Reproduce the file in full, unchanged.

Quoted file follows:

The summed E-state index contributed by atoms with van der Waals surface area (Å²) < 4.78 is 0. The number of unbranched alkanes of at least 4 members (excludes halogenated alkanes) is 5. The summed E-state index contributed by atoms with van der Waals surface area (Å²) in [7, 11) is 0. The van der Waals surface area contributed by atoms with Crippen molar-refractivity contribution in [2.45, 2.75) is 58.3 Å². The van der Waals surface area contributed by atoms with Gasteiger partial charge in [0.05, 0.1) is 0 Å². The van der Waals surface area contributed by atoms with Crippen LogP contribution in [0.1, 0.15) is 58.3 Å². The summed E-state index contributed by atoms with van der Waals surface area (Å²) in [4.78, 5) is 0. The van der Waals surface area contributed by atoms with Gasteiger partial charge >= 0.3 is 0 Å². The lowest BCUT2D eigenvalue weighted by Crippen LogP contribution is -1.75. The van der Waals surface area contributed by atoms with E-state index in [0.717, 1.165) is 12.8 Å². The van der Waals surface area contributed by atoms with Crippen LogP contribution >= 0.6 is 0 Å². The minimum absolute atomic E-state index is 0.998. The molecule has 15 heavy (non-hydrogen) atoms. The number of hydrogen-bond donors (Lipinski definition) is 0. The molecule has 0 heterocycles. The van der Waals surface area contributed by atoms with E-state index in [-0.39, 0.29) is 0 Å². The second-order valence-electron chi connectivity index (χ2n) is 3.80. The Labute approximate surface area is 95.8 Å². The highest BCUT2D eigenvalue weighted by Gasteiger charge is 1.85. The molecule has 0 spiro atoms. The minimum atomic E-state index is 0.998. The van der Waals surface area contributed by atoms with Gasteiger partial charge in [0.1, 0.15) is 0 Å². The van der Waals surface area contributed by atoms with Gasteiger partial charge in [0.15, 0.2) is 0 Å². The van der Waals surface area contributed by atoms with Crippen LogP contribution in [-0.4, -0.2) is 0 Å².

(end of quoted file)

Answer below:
The summed E-state index contributed by atoms with van der Waals surface area (Å²) < 4.78 is 0. The number of unbranched alkanes of at least 4 members (excludes halogenated alkanes) is 5. The summed E-state index contributed by atoms with van der Waals surface area (Å²) in [7, 11) is 0. The van der Waals surface area contributed by atoms with Crippen molar-refractivity contribution in [2.45, 2.75) is 58.3 Å². The van der Waals surface area contributed by atoms with Gasteiger partial charge in [0.05, 0.1) is 0 Å². The van der Waals surface area contributed by atoms with Crippen LogP contribution in [0.1, 0.15) is 58.3 Å². The summed E-state index contributed by atoms with van der Waals surface area (Å²) in [4.78, 5) is 0. The van der Waals surface area contributed by atoms with Gasteiger partial charge >= 0.3 is 0 Å². The lowest BCUT2D eigenvalue weighted by Crippen LogP contribution is -1.75. The van der Waals surface area contributed by atoms with E-state index in [0.717, 1.165) is 12.8 Å². The van der Waals surface area contributed by atoms with Crippen LogP contribution >= 0.6 is 0 Å². The minimum absolute atomic E-state index is 0.998. The molecule has 15 heavy (non-hydrogen) atoms. The number of hydrogen-bond donors (Lipinski definition) is 0. The molecule has 0 heterocycles. The van der Waals surface area contributed by atoms with E-state index in [-0.39, 0.29) is 0 Å². The second-order valence-electron chi connectivity index (χ2n) is 3.80. The Labute approximate surface area is 95.8 Å². The highest BCUT2D eigenvalue weighted by Gasteiger charge is 1.85. The molecule has 0 spiro atoms. The minimum atomic E-state index is 0.998. The van der Waals surface area contributed by atoms with Gasteiger partial charge in [0.1, 0.15) is 0 Å². The van der Waals surface area contributed by atoms with Gasteiger partial charge in [0.15, 0.2) is 0 Å². The van der Waals surface area contributed by atoms with Crippen LogP contribution in [-0.4, -0.2) is 0 Å².